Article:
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I Called My Member to Stand Up for Grandmother
Why did I call my Congresswoman about endangered nutrition programs like SNAP (the Supplemental Nutrition Assistance Program, formerly food stamps)? Why did I tell her legislative assistant a bit of my own family’s history?
Because of my grandmother. Because of my father. Because of hunger’s toll. Because of the lost potential in children who went to work fulltime at 14 years old.
My grandfather’s death left my grandmother as the sole provider for their four children, ages 1 to 7. She moved from a house to an apartment; made and remade their clothes; took in sewing; kept the gas low; did others’ housework; and scraped the bottom of every barrel. Her own mother was also widowed young and survived by selling soap from door to door. Now elderly and disabled, she moved in with her daughter (my grandmother) and the children.
At the time, there were no social safety nets, and no nutrition programs. As a little boy, my father especially hated being sent to beg a soup bone from the local butcher, but also held his breath, hoping the butcher would leave some shreds of meat on the bone.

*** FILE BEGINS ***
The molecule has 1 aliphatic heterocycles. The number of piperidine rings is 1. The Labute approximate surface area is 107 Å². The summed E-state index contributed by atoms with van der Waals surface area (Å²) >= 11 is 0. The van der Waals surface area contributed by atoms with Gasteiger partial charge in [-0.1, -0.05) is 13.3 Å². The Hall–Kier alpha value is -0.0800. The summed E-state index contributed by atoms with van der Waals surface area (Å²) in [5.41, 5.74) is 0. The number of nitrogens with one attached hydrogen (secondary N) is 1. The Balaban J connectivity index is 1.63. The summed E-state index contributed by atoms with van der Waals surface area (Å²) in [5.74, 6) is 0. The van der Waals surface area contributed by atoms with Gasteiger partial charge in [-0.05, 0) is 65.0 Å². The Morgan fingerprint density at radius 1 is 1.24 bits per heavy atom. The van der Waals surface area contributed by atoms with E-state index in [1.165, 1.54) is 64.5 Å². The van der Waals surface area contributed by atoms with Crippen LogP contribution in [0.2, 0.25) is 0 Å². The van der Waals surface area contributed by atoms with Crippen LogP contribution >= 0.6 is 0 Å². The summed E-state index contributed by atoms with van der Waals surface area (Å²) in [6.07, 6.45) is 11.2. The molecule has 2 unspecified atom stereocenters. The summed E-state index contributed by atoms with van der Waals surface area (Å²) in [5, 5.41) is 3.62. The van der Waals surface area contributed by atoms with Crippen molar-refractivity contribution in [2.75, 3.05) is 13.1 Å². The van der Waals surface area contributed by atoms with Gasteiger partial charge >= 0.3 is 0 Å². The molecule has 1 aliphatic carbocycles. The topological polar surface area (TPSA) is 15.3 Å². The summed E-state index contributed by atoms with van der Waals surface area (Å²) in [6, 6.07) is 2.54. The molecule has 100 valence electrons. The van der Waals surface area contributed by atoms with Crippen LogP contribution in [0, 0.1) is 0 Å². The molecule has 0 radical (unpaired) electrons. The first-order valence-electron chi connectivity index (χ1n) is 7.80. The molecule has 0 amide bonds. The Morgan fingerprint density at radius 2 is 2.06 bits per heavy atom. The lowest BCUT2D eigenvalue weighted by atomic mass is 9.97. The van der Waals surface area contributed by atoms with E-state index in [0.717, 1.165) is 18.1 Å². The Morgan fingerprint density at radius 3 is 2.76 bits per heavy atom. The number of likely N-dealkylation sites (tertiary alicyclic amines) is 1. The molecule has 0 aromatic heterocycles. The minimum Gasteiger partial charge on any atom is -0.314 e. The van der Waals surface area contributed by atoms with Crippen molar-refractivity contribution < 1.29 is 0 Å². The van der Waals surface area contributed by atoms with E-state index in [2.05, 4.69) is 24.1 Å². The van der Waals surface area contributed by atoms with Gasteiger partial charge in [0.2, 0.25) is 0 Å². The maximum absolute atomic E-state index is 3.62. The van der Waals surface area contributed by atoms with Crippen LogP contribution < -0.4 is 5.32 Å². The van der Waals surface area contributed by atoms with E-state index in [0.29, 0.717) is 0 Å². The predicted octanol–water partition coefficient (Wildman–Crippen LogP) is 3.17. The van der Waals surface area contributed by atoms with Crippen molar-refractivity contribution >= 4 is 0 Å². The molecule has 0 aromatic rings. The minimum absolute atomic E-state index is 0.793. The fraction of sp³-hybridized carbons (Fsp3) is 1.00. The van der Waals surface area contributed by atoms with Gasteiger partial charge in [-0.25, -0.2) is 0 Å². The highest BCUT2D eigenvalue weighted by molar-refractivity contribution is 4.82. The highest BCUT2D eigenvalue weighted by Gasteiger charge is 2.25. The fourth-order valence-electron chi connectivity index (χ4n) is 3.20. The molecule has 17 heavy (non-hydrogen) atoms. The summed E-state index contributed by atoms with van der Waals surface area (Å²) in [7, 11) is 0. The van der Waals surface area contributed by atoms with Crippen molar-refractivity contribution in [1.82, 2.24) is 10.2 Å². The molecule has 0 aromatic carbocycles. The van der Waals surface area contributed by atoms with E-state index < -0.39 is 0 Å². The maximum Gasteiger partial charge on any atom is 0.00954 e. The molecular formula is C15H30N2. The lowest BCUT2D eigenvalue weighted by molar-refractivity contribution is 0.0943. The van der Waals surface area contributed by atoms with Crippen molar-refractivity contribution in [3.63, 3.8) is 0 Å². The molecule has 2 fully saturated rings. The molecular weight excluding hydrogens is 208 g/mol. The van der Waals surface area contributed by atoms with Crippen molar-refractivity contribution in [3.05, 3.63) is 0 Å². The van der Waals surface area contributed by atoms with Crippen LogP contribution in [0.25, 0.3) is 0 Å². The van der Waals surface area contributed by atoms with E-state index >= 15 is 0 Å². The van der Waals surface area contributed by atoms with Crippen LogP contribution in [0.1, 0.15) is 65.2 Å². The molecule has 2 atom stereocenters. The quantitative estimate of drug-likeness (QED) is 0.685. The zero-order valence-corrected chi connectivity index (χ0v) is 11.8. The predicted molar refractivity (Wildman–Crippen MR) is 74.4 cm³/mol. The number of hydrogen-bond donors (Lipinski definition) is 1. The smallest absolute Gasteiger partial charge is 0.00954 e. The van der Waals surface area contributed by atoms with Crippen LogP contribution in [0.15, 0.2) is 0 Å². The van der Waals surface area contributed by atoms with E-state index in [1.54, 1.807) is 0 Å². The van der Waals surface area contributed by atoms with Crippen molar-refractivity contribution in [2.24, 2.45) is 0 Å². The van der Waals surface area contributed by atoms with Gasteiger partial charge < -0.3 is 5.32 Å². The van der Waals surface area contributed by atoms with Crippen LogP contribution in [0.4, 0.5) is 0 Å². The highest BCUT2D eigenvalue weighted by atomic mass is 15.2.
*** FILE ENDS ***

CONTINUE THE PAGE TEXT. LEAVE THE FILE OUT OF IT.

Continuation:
The boys delivered newspapers. During summers they worked in a furniture factory from 6 a.m. to 6 p.m., six days a week. The girls helped their mother with sewing jobs. Nobody complained.
Uncle Jack and Daddy left school to work fulltime after eighth grade. Grandmother anguished, but their jobs were necessary for feeding the family.
Marginal survival, lost human potential.
Can I be silent about national budgeting that makes nutrition a low priority? Can our nation tell families just to put a little more water in the soup? If I didn’t try to maintain the nutritional safety net, I wouldn’t be able to face my grandmother’s spirit.
I had a chance to stand up for her, and I made a phone call.
Mary Cabrini-Durkin is a Bread activist from Cincinnati, OH.
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